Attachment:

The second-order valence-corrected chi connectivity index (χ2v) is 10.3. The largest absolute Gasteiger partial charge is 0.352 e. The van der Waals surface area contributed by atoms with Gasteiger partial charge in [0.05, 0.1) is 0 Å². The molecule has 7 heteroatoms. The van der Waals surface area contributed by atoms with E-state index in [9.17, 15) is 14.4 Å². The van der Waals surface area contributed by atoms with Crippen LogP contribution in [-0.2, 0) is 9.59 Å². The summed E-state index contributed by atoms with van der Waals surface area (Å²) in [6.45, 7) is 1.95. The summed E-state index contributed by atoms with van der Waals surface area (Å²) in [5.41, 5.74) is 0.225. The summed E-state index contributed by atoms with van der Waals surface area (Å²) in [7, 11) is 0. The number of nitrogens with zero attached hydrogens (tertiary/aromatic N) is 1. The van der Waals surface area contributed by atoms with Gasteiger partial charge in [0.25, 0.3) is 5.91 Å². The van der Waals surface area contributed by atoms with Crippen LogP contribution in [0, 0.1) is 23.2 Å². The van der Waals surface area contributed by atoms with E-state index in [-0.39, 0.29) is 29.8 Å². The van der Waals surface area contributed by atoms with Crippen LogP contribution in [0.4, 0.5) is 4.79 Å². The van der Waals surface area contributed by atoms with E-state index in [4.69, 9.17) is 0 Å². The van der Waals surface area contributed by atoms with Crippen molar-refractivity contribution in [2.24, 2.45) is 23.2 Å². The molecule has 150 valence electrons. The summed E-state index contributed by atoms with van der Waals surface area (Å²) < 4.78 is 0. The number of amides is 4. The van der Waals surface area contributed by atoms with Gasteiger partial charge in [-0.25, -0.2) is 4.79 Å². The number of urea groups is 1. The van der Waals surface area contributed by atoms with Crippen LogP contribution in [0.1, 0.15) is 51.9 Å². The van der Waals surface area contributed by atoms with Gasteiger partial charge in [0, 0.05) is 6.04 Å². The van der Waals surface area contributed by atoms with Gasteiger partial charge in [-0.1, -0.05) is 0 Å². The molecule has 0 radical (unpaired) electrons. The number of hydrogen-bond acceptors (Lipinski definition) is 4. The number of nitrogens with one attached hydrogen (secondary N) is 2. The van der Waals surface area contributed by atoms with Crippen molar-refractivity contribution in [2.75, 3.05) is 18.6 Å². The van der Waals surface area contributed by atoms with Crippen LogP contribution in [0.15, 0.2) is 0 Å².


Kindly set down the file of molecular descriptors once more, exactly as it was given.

The second-order valence-corrected chi connectivity index (χ2v) is 10.3. The largest absolute Gasteiger partial charge is 0.352 e. The van der Waals surface area contributed by atoms with Gasteiger partial charge in [0.05, 0.1) is 0 Å². The molecule has 7 heteroatoms. The van der Waals surface area contributed by atoms with E-state index in [9.17, 15) is 14.4 Å². The van der Waals surface area contributed by atoms with Crippen LogP contribution in [-0.2, 0) is 9.59 Å². The summed E-state index contributed by atoms with van der Waals surface area (Å²) in [6.45, 7) is 1.95. The summed E-state index contributed by atoms with van der Waals surface area (Å²) in [5.41, 5.74) is 0.225. The summed E-state index contributed by atoms with van der Waals surface area (Å²) in [7, 11) is 0. The number of nitrogens with zero attached hydrogens (tertiary/aromatic N) is 1. The van der Waals surface area contributed by atoms with Gasteiger partial charge in [0.25, 0.3) is 5.91 Å². The van der Waals surface area contributed by atoms with Crippen LogP contribution in [0, 0.1) is 23.2 Å². The van der Waals surface area contributed by atoms with E-state index in [-0.39, 0.29) is 29.8 Å². The van der Waals surface area contributed by atoms with Crippen LogP contribution in [0.4, 0.5) is 4.79 Å². The van der Waals surface area contributed by atoms with E-state index in [4.69, 9.17) is 0 Å². The van der Waals surface area contributed by atoms with Crippen molar-refractivity contribution in [2.24, 2.45) is 23.2 Å². The molecule has 150 valence electrons. The summed E-state index contributed by atoms with van der Waals surface area (Å²) < 4.78 is 0. The number of amides is 4. The van der Waals surface area contributed by atoms with Gasteiger partial charge in [-0.25, -0.2) is 4.79 Å². The number of urea groups is 1. The van der Waals surface area contributed by atoms with Crippen LogP contribution in [0.1, 0.15) is 51.9 Å². The van der Waals surface area contributed by atoms with Gasteiger partial charge in [0, 0.05) is 6.04 Å². The van der Waals surface area contributed by atoms with Gasteiger partial charge in [-0.1, -0.05) is 0 Å². The molecule has 0 radical (unpaired) electrons. The number of hydrogen-bond acceptors (Lipinski definition) is 4. The number of nitrogens with one attached hydrogen (secondary N) is 2. The van der Waals surface area contributed by atoms with Crippen molar-refractivity contribution in [2.75, 3.05) is 18.6 Å². The van der Waals surface area contributed by atoms with Crippen LogP contribution in [0.15, 0.2) is 0 Å².